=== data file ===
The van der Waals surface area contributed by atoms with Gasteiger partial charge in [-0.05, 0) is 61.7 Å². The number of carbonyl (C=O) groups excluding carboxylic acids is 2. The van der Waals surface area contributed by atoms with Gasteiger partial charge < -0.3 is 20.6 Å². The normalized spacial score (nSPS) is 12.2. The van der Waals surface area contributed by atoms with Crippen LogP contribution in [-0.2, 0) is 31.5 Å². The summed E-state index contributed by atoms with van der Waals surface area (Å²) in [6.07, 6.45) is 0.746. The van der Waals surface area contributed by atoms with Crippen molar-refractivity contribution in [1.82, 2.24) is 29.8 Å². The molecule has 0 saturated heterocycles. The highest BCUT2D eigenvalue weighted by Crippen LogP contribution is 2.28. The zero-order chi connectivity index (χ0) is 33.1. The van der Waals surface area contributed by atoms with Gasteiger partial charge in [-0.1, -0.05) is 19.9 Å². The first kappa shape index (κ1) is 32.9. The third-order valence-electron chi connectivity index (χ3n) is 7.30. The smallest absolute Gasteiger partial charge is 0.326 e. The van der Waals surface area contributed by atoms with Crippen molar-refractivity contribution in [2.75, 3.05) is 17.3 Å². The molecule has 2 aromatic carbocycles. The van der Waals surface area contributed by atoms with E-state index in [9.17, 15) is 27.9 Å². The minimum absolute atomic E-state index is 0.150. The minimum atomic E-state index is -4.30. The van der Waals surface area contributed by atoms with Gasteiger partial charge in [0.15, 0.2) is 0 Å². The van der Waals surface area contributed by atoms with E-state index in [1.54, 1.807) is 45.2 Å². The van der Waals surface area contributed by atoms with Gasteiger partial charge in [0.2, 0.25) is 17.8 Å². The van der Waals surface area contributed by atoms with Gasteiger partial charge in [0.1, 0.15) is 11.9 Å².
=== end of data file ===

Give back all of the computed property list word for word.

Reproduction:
The van der Waals surface area contributed by atoms with Gasteiger partial charge in [-0.05, 0) is 61.7 Å². The number of carbonyl (C=O) groups excluding carboxylic acids is 2. The van der Waals surface area contributed by atoms with Gasteiger partial charge < -0.3 is 20.6 Å². The normalized spacial score (nSPS) is 12.2. The van der Waals surface area contributed by atoms with Crippen LogP contribution in [-0.2, 0) is 31.5 Å². The summed E-state index contributed by atoms with van der Waals surface area (Å²) in [6.07, 6.45) is 0.746. The van der Waals surface area contributed by atoms with Crippen molar-refractivity contribution in [1.82, 2.24) is 29.8 Å². The molecule has 0 saturated heterocycles. The highest BCUT2D eigenvalue weighted by Crippen LogP contribution is 2.28. The zero-order chi connectivity index (χ0) is 33.1. The van der Waals surface area contributed by atoms with Gasteiger partial charge in [-0.1, -0.05) is 19.9 Å². The first kappa shape index (κ1) is 32.9. The third-order valence-electron chi connectivity index (χ3n) is 7.30. The smallest absolute Gasteiger partial charge is 0.326 e. The van der Waals surface area contributed by atoms with Crippen molar-refractivity contribution in [2.75, 3.05) is 17.3 Å². The molecule has 2 aromatic carbocycles. The van der Waals surface area contributed by atoms with E-state index in [9.17, 15) is 27.9 Å². The minimum absolute atomic E-state index is 0.150. The minimum atomic E-state index is -4.30. The van der Waals surface area contributed by atoms with Gasteiger partial charge in [0.15, 0.2) is 0 Å². The van der Waals surface area contributed by atoms with E-state index in [1.54, 1.807) is 45.2 Å². The van der Waals surface area contributed by atoms with Gasteiger partial charge in [0.2, 0.25) is 17.8 Å². The van der Waals surface area contributed by atoms with Gasteiger partial charge in [0.1, 0.15) is 11.9 Å².